IN THE LATE 1950s AND EARLY 1960s, Bell began constructing the theoretical framework for this utopian vision of a social order that would replace violent struggles over economic distribution with rational technical governance. But to realize this dream would require, at the very least, cultivating the elites responsible for its most important decisions. This was the mission of The Public Interest, the magazine Bell founded with Irving Kristol in 1965. The magazine’s first editorial explained its ambition to ensure that this elite, “when we discuss issues of public policy [would] know a little better what we are talking about—and preferably in time to make such knowledge effective.” Bell and Kristol’s essay lamented that too many “arguments over public policy” fell flat due to “prior commitment to an ideology.” Though in principle the “end of ideology” had already arrived, the editors of The Public Interest—“a middle-aged magazine for middle-aged readers,” they proudly declared—believed that it was necessary for a journal to make social scientists’ interpretations readily available to those in positions of power.

This vision of leadership hit a major hurdle only a few years later, when, as Bell and Kristol wrote, an “onrush of anger, rancor, and generational rage . . . against all existing authority” swept the nation’s universities. In 1968, students at Columbia University, where Bell was by then a professor, staged one of the most iconic demonstrations of the decade, occupying administration buildings to protest plans to build a segregated gym in Harlem, as well as the university’s contributions to military research during the Vietnam War. Appalled by this revolt against authority, Bell responded by leaving Columbia for Harvard.

The student politics of the 1960s brought out Bell’s cultural conservatism, which extended far beyond his distaste for rock music or blue jeans. For Bell, the cultural sentiments of the decade represented a radicalization of the individualism and “hedonism” that had characterized aesthetic modernism. Bell believed these sentiments were incompatible with a just economy and a functioning civic life, and hoped that the restoration of elite rule could rein in their worst excesses. The anti-authoritarian student movements were maddening for Bell because they took as their target the very training grounds for America’s elites.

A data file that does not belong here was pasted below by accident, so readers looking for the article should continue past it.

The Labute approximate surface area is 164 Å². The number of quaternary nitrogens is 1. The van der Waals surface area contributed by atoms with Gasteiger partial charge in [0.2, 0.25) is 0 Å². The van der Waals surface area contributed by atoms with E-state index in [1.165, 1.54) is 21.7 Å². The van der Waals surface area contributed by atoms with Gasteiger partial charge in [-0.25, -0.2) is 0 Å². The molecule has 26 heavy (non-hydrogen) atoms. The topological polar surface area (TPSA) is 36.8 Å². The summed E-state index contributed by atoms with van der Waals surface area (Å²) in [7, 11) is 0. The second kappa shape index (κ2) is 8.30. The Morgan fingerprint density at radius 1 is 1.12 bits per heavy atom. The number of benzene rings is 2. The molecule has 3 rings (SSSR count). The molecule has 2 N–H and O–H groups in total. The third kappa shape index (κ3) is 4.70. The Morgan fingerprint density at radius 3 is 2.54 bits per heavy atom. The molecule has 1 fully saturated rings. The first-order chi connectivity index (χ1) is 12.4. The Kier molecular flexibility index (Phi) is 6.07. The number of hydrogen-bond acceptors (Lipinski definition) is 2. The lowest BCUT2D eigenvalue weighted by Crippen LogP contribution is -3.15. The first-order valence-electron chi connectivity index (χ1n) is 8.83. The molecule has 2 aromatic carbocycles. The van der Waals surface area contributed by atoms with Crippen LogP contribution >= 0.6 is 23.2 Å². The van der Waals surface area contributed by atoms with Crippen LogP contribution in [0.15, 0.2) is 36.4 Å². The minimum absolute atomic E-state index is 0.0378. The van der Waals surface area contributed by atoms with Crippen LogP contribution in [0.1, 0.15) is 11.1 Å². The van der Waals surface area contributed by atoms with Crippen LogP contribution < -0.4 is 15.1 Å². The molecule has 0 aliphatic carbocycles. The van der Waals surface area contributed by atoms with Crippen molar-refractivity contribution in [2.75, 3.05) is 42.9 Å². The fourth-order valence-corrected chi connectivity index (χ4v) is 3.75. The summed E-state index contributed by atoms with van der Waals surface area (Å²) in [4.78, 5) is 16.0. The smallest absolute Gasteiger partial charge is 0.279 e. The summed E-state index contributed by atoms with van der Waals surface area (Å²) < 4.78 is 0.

To Bell, the radical movements of the 1960s signified that running an intellectual journal for the governing elite was no longer sufficient—the elite was under attack, and its legitimacy would have to be restored. As it turned out, Bell was less well-suited for this task than his co-editor. While Bell sought to describe analytically what had brought these revolts about, Kristol used his ideas to begin organizing the counter-revolt. If, as Bell argued in The Cultural Contradictions of Capitalism, shifts in American capitalism had led to the spread of “anti-bourgeois” cultural trends among the younger generation, Kristol’s new project was to bring together right-wing “counter-intellectuals” alongside allies in business and government to make the case for capitalism and traditional values. 

Bell’s sociological analysis certainly helped lay the groundwork for Kristol’s organizing efforts, and did not go unnoticed; as early as 1979, in the first book written on the subject, the journalist Peter Steinfels identified Bell as a founding father of neoconservatism. Yet Bell was quick to distance himself from Kristol’s movement-building project, and never called himself a neoconservative. For him, the final straw was the neoconservative entry into the Reagan coalition alongside politicized Evangelical Christians and other social conservative populists of the New Right. As Bell wrote in 1985, the New Right’s “revolt against modernity” flew in the face of The Public Interest’s anti-ideological project. But Kristol and other neoconservatives had given up “the hope that a public philosophy would emerge out of reasoned discourse,” and instead—billing themselves as the intellectual wing of Reaganite right-populism—embraced a politics grounded in what they considered traditional cultural values and common sense. Soon after, Bell resigned his editorship of The Public Interest.